SEN. TOM COTTON, R-ARK.: I would dispute the premise of the question that the Trump administration has somehow been soft on Russia. If anything the Trump administration has been much tougher on Russia. Was it naivete when Hillary Clinton pressed the reset button with Sergey Lavrov six months after Russia invaded Georgia? Was it appalling naivete and weakness when Barack Obama directed our ambassador in Ukraine that their country was being invaded, to tell the government of the country to do nothing provocative to stop the Russians?


BAIER: So, Matthew, the defense there is that they are doing tough stuff on Russia.

MATTHEW CONTINETTI, WASHINGTON FREE BEACON: Senator Cotton is saying that actions speak louder than words, and I think he has a point. Other than the president's rhetoric and friendly tweets, when you get to the actual details of foreign policy, nothing has been done yet in order to really appease Vladimir Putin's government.

Going back to the poll, though, I'd say the key number with the flip counties. This is what made Donald Trump president. These are the Trump Democrats, the Trump independents. And the number, 40 percent number, has been stable for about two months. What happened two months ago? Donald Trump fired Jim Comey. And I think there you see with the Comey firing onward, he's been unable to get out of the Russia morass, and that has affected his approval among the soft Trump voters, but the people who voted for Donald Trump because he was in their view a better alternative than Hillary Clinton but still aren't sold on him in the next coming years.

BAIER: The line that it is drowning out his ability to move things, is that real?

PACE: I think that's part of what's happening here, but, look, a lot of the actual action on policy is on the Hill right now. And you have a couple of dynamics that are happening. One, you have Republicans that, separate from Trump, are just uncomfortable with the health care bill that is on the floor right now for the Senate. And that is as a policy matter, that's a concern about their own political future.

But the reality is that the president doesn't have a ton of sway with some of these members, someone like Susan Collins from Maine who has won as a moderate, someone like Dean Heller from Nevada who is staring down a tough reelection fight next year in one of the few battleground states that Hillary Clinton actually won.

What can President Trump do to sway them if he is sitting at 40 percent in his approval rating? He doesn't have a lot of juice with those members. So yes, it is drowning out his ability to get things done, but there are all these dynamics happening on the Hill to some degree he's not going to be able to control.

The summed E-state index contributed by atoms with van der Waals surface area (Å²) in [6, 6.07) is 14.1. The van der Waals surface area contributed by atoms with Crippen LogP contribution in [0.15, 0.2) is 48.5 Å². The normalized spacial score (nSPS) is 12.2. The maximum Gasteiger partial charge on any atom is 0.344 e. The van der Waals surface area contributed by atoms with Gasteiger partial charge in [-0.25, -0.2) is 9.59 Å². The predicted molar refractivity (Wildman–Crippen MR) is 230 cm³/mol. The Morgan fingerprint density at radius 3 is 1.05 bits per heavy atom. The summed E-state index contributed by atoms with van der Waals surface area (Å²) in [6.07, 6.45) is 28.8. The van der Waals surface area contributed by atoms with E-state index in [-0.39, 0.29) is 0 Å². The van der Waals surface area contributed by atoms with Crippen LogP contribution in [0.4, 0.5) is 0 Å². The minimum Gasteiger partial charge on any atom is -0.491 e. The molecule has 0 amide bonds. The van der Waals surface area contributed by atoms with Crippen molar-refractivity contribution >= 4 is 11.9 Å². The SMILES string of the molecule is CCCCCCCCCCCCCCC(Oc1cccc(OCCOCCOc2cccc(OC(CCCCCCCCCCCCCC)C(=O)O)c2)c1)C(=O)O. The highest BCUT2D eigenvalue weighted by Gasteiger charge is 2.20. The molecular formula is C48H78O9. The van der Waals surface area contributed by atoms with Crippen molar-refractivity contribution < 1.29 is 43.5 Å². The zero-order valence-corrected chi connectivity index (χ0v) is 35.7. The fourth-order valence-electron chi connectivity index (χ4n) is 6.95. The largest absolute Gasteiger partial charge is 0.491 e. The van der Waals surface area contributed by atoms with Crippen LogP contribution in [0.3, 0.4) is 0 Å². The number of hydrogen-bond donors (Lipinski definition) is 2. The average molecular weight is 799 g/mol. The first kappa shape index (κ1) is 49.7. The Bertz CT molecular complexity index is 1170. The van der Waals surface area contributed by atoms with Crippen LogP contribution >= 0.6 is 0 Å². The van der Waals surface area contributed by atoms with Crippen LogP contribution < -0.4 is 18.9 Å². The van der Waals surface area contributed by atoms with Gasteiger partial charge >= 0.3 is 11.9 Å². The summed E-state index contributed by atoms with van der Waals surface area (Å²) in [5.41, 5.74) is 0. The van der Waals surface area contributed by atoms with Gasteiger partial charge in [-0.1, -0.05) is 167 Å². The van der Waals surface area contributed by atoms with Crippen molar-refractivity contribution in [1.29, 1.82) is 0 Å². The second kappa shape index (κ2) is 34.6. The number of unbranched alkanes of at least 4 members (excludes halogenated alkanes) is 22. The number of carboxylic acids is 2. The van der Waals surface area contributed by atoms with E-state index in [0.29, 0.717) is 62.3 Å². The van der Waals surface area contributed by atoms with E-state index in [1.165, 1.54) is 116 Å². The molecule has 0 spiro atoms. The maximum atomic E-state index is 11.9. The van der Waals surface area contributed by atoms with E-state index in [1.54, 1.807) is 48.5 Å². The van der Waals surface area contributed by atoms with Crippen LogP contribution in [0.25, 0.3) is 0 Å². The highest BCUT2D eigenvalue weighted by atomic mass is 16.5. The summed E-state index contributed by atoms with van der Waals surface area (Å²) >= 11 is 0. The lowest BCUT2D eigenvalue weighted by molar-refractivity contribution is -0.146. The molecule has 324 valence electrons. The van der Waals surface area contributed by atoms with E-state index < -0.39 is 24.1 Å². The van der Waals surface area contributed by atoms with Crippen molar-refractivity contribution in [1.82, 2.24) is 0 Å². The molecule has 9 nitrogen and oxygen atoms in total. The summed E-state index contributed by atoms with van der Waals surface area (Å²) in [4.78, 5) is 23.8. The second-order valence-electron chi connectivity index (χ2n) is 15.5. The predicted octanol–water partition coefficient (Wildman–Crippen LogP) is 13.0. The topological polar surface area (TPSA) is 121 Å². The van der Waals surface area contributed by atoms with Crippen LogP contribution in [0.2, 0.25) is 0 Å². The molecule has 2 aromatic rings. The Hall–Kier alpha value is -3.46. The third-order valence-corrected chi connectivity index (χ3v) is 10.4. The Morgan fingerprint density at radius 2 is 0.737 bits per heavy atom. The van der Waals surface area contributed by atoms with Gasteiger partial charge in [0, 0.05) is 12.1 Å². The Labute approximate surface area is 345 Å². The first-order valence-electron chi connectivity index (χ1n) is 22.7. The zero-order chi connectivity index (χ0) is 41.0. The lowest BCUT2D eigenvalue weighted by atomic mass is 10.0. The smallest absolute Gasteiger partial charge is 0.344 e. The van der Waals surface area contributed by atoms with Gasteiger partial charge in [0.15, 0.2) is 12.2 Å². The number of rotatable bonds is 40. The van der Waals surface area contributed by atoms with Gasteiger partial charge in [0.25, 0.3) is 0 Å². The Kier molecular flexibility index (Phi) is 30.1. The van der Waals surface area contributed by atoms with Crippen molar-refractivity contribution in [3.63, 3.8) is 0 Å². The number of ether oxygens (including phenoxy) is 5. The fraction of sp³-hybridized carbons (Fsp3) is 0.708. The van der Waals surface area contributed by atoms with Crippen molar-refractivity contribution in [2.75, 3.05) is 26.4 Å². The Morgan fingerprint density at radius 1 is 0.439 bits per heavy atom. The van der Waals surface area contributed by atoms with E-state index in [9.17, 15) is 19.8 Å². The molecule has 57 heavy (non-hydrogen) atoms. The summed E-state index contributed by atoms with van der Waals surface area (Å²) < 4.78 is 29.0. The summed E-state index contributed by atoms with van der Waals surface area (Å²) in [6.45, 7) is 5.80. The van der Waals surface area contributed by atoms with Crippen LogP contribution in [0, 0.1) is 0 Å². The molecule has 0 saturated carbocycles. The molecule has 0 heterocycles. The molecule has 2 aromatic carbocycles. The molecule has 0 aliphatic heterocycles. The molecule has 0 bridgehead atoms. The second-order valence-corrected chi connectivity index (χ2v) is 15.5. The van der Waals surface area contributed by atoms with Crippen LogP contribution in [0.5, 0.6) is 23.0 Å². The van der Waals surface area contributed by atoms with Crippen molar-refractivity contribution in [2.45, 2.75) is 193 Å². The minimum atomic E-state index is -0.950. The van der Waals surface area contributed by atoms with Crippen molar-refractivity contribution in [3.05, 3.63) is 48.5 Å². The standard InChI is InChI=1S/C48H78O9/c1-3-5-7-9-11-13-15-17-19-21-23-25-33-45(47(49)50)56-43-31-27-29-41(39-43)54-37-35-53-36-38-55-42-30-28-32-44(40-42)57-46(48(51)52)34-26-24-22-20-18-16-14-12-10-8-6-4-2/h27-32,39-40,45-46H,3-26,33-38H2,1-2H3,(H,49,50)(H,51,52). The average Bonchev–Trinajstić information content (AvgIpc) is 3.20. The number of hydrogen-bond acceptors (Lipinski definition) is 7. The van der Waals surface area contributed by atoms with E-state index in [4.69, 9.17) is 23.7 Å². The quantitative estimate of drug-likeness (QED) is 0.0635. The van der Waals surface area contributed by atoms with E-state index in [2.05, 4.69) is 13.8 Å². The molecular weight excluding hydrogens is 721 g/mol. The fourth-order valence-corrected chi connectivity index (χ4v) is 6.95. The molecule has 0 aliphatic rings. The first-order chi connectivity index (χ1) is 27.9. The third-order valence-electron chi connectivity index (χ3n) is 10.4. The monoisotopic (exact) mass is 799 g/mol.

BAIER: The president is apparently hosting some GOP senators at the White House tonight for dinner. More of that arm-twisting, perhaps. But Michael, I'm hearing that behind the scenes a lot of big donors are putting the pressure on Republicans, saying if you don't get something across the finish line and my wallet closes up really quickly.

CROWLEY: It just must be so frustrating for congressional Republicans when they have these majorities in the House and Senate, the Senate majority is narrow, admittedly, but they have a Republican president, and they should be scoring wins. In this kind of environment, George W. Bush said some important early legislative wins, including having by this point passed a huge tax cut of more than $1 trillion, and they are at going home for recess basically empty-handed.

And I think that Julie is right that the president has limited clout on Capitol Hill, but you have to think it would be helpful for Republicans to have a unified message on the health care bill, pull up its numbers. This is not a popular piece of legislation.

I will say I did hear a counterargument from somebody who said, actually, a health care bill so complicated, so easy to attack, it might actually be better for Republicans that people are distracted and talking about something else because it prevents Democrats from punching more holes in it.

BAIER: So more time does not help, perhaps.

CROWLEY: More time may not help, but with the Russia story crowding out the attacks, maybe you are OK.

CONTINETTI: The key for Trump is his top issue, which he has a large degree of support, the economy and jobs. One reason you have to get the health care vote done is you can move on to the tax cut, which I think the terrain will be much better for this president and the Republican Congress.

BAIER: Might be still sticky to herd the cats around the one plan.

CONTINETTI: But a better political fight.

PACE: Tax reform, not exactly an easy issue to take on.

BAIER: But the whole premise, the thought about getting a W.

PACE: For Trump that's the more important thing in the policy details. He said this, if Mitch McConnell can basically send him a bill to his desk, he will sign it. That's what he's interested in, not the policy details.

BAIER: We'll follow it all the way. Panel, thank you.